After a walk along the Dysynni last week, I did a three point turn by the footbridge and drove back along the line of the railway. Instead of turning left to head back towards Tywyn I decided to turn right over the level crossing and park up to see if I could reproduce the picture from the Cardigan Bay Visitor that I posted last week. Unfortunately for that plan I had reckoned without the addition of a caravan park since the original illustration was drawn, and both the railway track and the village were completely hidden behind it. On the other hand, the beach at low tide was a complete revelation.
This part of Tywyn is apparently called Sandilands, but is something of a misnomer. There is certainly sand on the beach, but mostly it is a mixture of fine and coarse gravel, surprisingly harsh on the feet, with some swathes of pebbles around, all divided by wooden breakers. I had never seen it at low tide, and was amazed to see that the sloping beach ended in huge green-topped rocks and lovely weed-filled rock pools with sand between them, with an enormous stretch of wide open sea on the other side. The sea was splendid, with lovely white-topped waves chasing each other in, crashing on the rocks and pebbles and sounding just what a seaside should sound like.
There were quite a few people around, most large family/friend groups, but not so many that social distancing was a problem, and it was all terribly civilized. I had really enjoyed having the Tonfanau beach all to myself, but it was also splendid to see people of all ages launching themselves into the waves and having a really great time. The caravan park overlooking the beach takes the edge off the beauty of the place, but keep your eyes facing seawards and there is nothing to disappoint.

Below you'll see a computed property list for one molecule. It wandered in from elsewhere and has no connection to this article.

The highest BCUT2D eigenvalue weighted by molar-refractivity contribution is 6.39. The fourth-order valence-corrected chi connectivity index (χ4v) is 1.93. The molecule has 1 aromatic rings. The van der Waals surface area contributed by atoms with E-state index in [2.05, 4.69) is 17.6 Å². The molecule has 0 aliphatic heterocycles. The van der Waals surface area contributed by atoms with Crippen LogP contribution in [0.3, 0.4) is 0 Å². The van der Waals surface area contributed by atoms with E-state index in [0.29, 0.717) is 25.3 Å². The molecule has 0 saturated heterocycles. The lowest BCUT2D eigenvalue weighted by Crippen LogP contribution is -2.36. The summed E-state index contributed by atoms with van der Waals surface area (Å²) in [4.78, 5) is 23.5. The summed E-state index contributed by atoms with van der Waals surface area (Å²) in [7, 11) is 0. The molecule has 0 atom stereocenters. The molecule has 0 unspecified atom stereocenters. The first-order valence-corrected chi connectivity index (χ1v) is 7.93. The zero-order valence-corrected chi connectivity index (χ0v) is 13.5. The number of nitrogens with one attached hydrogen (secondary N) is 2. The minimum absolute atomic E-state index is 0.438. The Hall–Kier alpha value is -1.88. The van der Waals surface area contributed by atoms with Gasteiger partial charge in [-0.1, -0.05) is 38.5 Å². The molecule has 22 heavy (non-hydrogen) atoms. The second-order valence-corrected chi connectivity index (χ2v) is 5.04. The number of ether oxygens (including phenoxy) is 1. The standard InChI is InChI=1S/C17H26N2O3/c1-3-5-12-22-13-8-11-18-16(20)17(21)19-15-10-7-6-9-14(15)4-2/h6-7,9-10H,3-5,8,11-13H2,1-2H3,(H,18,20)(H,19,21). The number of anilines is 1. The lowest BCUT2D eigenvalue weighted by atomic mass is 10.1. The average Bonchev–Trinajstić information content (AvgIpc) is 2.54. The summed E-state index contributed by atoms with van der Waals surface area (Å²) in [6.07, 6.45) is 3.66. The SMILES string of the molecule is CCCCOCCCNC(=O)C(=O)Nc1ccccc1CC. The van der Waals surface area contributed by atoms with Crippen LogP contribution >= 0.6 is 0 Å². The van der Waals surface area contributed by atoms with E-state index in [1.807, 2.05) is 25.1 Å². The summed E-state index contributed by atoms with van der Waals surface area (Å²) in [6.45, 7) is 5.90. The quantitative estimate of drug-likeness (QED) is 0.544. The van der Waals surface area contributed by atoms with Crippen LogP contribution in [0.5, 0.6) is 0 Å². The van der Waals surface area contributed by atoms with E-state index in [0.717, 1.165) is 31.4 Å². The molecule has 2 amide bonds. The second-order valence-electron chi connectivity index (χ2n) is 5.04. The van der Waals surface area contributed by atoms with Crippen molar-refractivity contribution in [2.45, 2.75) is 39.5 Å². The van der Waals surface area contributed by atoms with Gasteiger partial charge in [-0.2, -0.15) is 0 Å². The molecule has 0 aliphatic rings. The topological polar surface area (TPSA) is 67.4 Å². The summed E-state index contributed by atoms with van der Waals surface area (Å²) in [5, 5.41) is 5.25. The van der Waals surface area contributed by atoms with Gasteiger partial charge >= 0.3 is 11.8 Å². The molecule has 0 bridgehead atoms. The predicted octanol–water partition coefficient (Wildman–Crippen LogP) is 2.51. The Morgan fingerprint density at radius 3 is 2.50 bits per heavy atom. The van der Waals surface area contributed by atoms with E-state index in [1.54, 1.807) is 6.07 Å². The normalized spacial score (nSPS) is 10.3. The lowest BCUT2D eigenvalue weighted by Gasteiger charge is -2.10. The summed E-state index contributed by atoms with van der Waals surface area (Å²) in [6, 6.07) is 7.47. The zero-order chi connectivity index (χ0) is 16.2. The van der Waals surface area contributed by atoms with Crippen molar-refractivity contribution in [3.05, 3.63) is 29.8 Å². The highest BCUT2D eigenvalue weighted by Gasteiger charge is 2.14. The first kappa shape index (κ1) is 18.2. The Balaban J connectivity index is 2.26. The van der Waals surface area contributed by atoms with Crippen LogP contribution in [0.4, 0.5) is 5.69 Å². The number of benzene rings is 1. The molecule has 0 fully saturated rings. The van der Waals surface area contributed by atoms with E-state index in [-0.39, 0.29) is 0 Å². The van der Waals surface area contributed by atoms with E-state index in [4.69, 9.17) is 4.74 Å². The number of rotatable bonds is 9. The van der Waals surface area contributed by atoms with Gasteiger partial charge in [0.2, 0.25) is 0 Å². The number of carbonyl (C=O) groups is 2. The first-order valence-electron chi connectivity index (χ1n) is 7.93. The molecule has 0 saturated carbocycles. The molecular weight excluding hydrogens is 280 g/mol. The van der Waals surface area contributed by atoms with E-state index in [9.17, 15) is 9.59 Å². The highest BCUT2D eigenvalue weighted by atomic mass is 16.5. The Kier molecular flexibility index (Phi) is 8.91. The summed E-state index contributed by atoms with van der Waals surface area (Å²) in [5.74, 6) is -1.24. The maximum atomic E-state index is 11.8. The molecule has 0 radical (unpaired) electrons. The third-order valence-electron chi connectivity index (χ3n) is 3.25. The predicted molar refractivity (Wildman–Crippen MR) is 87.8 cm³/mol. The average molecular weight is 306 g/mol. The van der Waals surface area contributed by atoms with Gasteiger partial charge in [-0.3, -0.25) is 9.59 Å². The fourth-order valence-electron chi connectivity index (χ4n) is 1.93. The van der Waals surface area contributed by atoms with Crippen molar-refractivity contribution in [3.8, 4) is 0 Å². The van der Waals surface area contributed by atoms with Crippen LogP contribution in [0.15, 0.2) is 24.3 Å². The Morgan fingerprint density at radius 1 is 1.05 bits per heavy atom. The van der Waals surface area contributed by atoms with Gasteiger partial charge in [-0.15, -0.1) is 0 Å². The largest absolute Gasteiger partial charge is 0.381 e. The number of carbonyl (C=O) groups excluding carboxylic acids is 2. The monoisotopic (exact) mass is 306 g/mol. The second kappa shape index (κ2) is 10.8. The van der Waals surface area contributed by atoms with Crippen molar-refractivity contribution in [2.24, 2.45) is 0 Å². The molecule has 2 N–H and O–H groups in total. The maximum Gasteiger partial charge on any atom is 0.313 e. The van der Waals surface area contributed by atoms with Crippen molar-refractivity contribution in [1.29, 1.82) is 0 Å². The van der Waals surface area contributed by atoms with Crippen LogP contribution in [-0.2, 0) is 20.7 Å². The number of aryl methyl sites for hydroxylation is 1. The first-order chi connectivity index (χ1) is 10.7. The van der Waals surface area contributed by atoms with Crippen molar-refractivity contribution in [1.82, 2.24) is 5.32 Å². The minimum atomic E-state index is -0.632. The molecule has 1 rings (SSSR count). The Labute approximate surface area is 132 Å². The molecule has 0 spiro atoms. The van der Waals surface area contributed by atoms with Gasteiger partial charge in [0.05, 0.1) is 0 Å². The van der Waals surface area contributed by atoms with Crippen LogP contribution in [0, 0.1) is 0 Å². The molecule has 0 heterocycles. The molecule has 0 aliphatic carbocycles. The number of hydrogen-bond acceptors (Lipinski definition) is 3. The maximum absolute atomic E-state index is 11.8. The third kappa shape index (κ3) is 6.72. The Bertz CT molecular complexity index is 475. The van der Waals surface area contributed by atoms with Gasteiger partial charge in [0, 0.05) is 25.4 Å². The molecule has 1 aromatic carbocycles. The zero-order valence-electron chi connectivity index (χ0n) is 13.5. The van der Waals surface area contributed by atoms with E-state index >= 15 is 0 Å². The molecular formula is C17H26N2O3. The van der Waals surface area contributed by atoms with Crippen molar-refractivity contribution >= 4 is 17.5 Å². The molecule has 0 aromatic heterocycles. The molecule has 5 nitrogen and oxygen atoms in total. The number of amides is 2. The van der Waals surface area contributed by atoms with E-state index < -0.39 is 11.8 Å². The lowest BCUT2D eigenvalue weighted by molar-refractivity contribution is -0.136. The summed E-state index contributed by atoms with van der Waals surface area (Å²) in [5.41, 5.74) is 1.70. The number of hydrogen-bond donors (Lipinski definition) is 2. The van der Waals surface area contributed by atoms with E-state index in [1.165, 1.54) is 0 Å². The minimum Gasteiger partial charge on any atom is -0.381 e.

I was intrigued by what looked like huge boulders made of coral. When I stooped to touch one, it was clear that these rock-like structures were made of sand, and consisted of fine walls dividing thousands of tiny tunnels. The beach is full of them, and they are really very lovely. After a rumble round the web I found that they are Honeycomb worm (Sabellaria alveolata) colonies. The reef structures resemble honeycomb. The colonies form on hard substrates and they need sand and shell fragments for tube-building activities. They manufacture the tubes from mucus to glue the tiny pieces together. When the tide is out the worms retreat deep into the tunnels, but when the tide covers their reefs their heads protrude and they feed on micro-organisms in the water, including plankton.
Because there are rock pools, it is possible to see various seaweeds in their natural habitat floating freely in the clear water, a lovely kaleidoscope of colour. In the pools themselves there were lots of tiny fish, which can be seen in the video. On the actual rocks (rather than the honecomb worm reefs) there were limpets, barnacles and various sea snails, none of which we have in Aberdovey due to the lack of rocks. Of course there are none of the shells that Aberdovey’s beach has in such profusion, because they get broken up on the rocks and pebbles but, together with the pebble beach at Tonfanau, it’s super that there are three such contrasting beaches such a short distance apart.
I had a lovely long paddle, and would have loved to have had a swim, but even if I had gone in with my denim shorts and t-shirt, I had no way of drying myself off. Next time for sure, and I’ll start to keep a towel in the car!
Looking to the north, beyond the caravan park and the breakers, the beach was quite, quite empty. That too is a walk for another day, but it must be a really peaceful way of walking up to the Dysynni.
The video below captures some of the contrasts of the beach – people swimming and enjoying the waves, lovely coloured seaweeds in rock pools, sections of empty sea with waves chasing each other onto the beach, and that fascinating honeycomb reef.